Offer more for more to stop Iran from going nuclear
The recent escalation in the “shadow war” between Israel and Iran suggests that, like it or not, the Biden administration’s efforts to revive the 2015 Iran nuclear deal are not sustainable without support from Israel and its Gulf allies, namely Saudi Arabia and the United Arab Emirates (UAE).
If Israel continues attacking Iran after Biden revives the old deal – as Israeli Prime Minister Benjamin Netanyahu has recently suggested Israel will do – Iran might decide to abandon the deal, declare war on Israel, or even go ahead and develop nuclear weapons in response. Also, securing follow-on agreements to limit Iran’s ballistic missile arsenal or its proxy war activities would become all but impossible. None of these outcomes is desirable. To avoid them, Biden must go big by striking a deal that eases Israeli and Saudi fears that Iran might get the bomb even after signing a deal, and Iranian concerns that Israel might continue to attack Iran even if Tehran agrees not to stockpile any more enriched uranium.
As part of a new offensive aiming to hinder Iran’s nuclear efforts that began last summer, Israel staged attacks against Iran’s nuclear infrastructure, assassinated Iranian scientists and crippled sections of Iran’s electricity grid. These attacks also resulted in the deaths of dozens of civilians within Iran. Netanyahu suggested that this campaign will continue even if Washington and Tehran renew the 2015 nuclear deal, declaring “with an agreement or without an agreement, we will do whatever is necessary so you (Iran) do not arm yourselves with nuclear weapons.”
Iran, meanwhile, has built a huge arsenal of increasingly accurate ballistic missiles capable of hitting targets throughout Israel and the Arab Peninsula. It has passed thousands of its shorter-range missiles to Hezbollah in Lebanon. Hezbollah is now believed to have more than 100,000 missiles and Iran is helping to make them far more accurate. When Hezbollah last went to war against Israel in 2006, it resulted in 165 Israeli and more than 1,000 Lebanese deaths, hundreds of thousands of displaced civilians on both sides, and billions in damages. A war today would likely be far, far worse.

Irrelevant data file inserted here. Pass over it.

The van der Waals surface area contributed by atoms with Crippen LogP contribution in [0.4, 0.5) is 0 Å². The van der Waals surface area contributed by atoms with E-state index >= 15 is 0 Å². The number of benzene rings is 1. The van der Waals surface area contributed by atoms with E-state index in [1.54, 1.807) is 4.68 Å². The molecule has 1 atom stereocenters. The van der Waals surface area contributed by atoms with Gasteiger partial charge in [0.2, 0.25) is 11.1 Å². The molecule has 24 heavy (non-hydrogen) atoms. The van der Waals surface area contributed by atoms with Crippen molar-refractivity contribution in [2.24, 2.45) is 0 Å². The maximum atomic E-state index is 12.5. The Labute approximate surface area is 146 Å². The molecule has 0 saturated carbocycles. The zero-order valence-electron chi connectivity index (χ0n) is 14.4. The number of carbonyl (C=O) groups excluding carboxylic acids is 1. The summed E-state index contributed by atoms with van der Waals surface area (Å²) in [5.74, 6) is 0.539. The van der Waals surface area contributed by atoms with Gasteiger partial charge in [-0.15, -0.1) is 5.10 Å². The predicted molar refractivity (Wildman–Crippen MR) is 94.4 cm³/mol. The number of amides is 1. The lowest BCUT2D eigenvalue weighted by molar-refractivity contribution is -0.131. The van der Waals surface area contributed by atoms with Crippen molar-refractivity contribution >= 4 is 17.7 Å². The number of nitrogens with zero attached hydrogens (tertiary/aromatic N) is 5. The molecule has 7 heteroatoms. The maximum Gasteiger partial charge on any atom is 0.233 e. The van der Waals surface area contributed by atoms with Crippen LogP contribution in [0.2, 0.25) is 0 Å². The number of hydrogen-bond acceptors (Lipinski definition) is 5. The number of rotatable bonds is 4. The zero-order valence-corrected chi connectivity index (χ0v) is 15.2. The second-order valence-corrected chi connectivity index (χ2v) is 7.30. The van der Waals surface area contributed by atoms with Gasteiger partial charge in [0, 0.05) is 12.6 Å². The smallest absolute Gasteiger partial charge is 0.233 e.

The regime in Tehran remains desperate for economic sanctions relief, which is why Iranian Foreign Minister Javad Zarif was careful not to accuse Washington of complicity when criticising Israel for its April 11 attack on the underground Natanz nuclear facility. Rather than using Tehran’s go-to rhetoric of an “American-Zionist alliance”, Zarif described the attack on the Natanz facility as an attempt to sabotage the negotiations between Washington and Tehran.
Iran is eager to secure a new nuclear deal, because it knows that without fast and comprehensive sanctions relief, its economy, and regime, may soon collapse. Nevertheless, it will not stop its efforts to enrich ever more uranium, whatever the political and economic costs, if Israel continues its attacks.
This means that if the Biden administration wants a lasting agreement with Iran, it is going to have to broaden the appeal of its negotiations to include Israeli and Gulf State concerns. When Israel says it objects to the nuclear deal’s current sunset clauses, it means enrichment must stop. What might satisfy this Israeli demand? The UAE adheres to the “gold standard” of civil nuclear agreements by not enriching or reprocessing nuclear materials that could be used to produce power reactor fuel as well as nuclear weapons. The US has asked the same of Saudi Arabia. Could Iran be convinced to do the same?
Washington’s best hope to get Iran to agree to stop enrichment completely and indefinitely is to offer it more for more. Rather than merely keeping Israel and other regional powers “informed about developments” in its negotiations with Iran to lift some sanctions for some nuclear restraint, the US should broker indirect talks between Iran, Israel, and the Gulf states about how best to turn off the nuclear competition in the region. Certainly, Iran, Israel and Saudi Arabia have more say in whether the bomb spreads throughout the Middle East than Germany, Britain or Russia.
In exchange for a gold standard agreement with Iran, would Israel agree to end its attacks within Iran? Might Saudi Arabia agree to a gold standard agreement if Iran did? Would Saudi Arabia and the UAE agree to buy fewer fighter jets with precision-guided bombs, and buy more defensive systems, like missile defence, anti-drone, and anti-ship weapons systems instead? Could the United States, its European allies, and the Middle East’s regional powers establish a framework for non-nuclear energy cooperation (ie. on renewables, pipelines, grid connections) to make going nuclear even less economically viable than it already is?
More audacious, might Israel agree to eventually eliminate its nuclear weapons arsenal if Iran dismantles its nuclear bomb programme and if the chance of others going nuclear – such as Saudi Arabia, Egypt, and Turkey – is eliminated by gold standard agreements and additional limits?
These, to be sure, are big asks. But shooting for anything less is unlikely to produce any lasting limits on the nuclear planning now in play in the region. If we want more, we need to offer more.